About Amy Umble:
Amy Umble is health reporter for The Free Lance-Star
Moss Clinic and health reform; hospital’s blog resumes
Hello, again. I’m back to blogging after being away for about 10 days. I hope you missed me.
Let’s resume the conversation with this piece from Karen Dulaney, the executive director of the Moss Free Clinic. The article was first published this week in the clinic’s fall newsletter and appears here with Dulaney’s permission. It’s about the new federal health care reform legislation and what it will mean to Moss Clinic and its clients. Dulaney writes:
“Not a day goes by without someone asking how the new health care reform legislation will affect our free clinic. While many of the details have yet to be worked out, and it’s still too early to fully gauge the impact, it appears that a significant percentage of Moss Free Clinic patients may benefit.
“The new legislation expands Medicaid eligibility, which should help low-income uninsured adults to get medical assistance. The legislation also creates federal subsidies to help low-income and middle class families purchase health insurance that they might otherwise not afford.
“In the short term, however, the availability of health services to the low-income uninsured will not change much as many of these programs won’t begin until 2014. In the meantime, they will need our clinic to help manage their diabetes, hypertension, and many other chronic conditions.
“The Lloyd F. Moss Free Clinic will likely play a critical role as patients transition to their new health insurance — whether it is a private plan purchased with the help of subsidies or a government program like Medicaid.
“Even when health care reform is fully implemented in 2019, an estimated 23 million people nationwide are expected to be uninsured. Our clinic will continue to see unemployed and low-income patients with high blood pressure, asthma and other debilitating health conditions who still won’t be able to afford even subsidized health insurance. The Lloyd F. Moss Free Clinic will continue to do what we have done for nearly 17 years — keep them healthy.”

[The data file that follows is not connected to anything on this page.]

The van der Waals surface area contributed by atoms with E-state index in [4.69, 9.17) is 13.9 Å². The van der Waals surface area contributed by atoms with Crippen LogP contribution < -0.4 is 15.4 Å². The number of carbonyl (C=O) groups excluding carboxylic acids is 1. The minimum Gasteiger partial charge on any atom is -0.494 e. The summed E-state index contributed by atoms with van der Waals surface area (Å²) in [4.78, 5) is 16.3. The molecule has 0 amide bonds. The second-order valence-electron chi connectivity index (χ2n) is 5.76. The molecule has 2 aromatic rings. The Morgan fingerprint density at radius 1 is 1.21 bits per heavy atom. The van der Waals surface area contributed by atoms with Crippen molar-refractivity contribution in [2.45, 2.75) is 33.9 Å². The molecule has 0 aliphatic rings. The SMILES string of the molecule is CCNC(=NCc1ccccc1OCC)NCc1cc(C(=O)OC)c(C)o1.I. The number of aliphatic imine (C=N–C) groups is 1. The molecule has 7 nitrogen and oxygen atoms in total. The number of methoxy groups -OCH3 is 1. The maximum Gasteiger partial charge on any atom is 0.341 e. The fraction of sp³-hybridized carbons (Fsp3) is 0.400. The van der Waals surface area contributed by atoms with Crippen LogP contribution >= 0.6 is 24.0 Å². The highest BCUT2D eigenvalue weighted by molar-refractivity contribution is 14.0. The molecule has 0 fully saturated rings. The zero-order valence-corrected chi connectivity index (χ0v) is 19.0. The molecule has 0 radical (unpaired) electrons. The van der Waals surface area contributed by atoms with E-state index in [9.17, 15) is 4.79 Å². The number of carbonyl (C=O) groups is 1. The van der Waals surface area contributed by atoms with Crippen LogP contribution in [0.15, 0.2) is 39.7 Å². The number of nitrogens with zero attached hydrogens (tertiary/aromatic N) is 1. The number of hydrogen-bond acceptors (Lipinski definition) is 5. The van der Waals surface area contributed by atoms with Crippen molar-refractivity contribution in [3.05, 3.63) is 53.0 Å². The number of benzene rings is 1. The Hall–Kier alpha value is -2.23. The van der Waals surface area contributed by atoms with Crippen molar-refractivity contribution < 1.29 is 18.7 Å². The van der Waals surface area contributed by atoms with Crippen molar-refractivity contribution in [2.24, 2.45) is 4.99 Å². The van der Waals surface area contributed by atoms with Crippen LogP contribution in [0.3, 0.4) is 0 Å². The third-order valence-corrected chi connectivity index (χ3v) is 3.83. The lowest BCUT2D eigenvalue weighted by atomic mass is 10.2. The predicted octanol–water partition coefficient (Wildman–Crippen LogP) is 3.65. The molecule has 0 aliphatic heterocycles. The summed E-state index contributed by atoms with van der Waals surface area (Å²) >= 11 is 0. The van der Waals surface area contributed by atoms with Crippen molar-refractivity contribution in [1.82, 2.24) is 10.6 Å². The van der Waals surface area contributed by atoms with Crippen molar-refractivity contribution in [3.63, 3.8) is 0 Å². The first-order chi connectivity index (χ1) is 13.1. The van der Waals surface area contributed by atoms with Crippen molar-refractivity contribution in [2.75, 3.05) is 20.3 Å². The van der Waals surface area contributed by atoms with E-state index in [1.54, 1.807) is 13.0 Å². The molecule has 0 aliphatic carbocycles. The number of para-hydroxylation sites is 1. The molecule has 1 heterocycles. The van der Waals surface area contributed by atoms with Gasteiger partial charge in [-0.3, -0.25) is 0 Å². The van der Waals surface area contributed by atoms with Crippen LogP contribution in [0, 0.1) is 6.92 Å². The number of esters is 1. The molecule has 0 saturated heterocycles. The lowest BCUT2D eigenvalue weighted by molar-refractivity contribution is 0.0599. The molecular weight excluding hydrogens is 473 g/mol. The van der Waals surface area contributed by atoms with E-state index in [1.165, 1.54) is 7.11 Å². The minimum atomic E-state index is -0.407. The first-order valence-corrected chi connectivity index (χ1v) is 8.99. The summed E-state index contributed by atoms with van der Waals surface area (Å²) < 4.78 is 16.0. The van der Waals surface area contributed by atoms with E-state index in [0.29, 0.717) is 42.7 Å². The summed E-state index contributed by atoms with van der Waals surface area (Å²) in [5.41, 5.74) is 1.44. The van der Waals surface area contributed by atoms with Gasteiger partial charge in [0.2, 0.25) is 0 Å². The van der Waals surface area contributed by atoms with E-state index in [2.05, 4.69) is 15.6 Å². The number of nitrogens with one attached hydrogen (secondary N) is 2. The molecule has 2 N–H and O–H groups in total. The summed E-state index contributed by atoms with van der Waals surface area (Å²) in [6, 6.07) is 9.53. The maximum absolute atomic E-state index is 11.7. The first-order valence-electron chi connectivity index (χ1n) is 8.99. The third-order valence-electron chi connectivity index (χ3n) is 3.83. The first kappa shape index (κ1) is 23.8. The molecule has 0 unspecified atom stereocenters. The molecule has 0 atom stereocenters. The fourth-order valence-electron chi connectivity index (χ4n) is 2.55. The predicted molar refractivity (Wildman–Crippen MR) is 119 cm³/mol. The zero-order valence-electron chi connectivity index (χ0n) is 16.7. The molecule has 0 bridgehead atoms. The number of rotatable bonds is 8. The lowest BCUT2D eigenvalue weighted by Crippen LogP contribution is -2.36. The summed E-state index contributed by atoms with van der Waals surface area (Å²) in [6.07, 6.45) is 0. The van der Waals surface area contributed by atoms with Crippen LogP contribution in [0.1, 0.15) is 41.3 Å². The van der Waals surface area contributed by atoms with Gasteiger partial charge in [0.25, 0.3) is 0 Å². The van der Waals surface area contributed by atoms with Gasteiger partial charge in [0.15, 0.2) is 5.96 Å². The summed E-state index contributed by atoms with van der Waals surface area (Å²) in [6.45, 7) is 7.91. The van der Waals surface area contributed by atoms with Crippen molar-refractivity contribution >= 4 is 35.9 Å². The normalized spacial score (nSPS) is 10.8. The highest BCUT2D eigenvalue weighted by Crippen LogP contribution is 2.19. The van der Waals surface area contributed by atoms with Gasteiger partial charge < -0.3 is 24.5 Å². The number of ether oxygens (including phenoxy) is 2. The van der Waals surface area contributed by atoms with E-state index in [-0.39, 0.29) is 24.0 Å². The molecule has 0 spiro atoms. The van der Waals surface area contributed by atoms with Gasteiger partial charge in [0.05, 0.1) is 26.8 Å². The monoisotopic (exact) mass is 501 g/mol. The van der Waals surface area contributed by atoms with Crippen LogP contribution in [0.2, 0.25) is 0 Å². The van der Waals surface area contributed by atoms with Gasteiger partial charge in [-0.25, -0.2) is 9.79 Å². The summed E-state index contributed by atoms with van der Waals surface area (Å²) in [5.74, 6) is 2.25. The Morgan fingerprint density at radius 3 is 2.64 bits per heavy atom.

(The Moss Clinic’s Web site is here. The News & Events tab offers a button that lets you subscribe to its newsletter.)
Also, the folks at the Spotsylvania Regional Medical Center resumed blogging this week. The hospital had a blog last year, then dropped it. For the new version, here, various staff members are writing the posts. This sample is from Rob Toonkel, leader of guest services, who writes about working with teenage volunteers:
“We decided to accept applications from individuals over the age of 14, believing that the vast majority of high school students are ready for the responsibility that comes with a good, honest role in a hospital. As for the temperamental part, we knew that we couldn’t affect a teenager’s feeling about her own family, or her school family, but we could certainly give her a place in our SRMC family. From the start, we proved the lazy reputation of high school volunteers to be false.”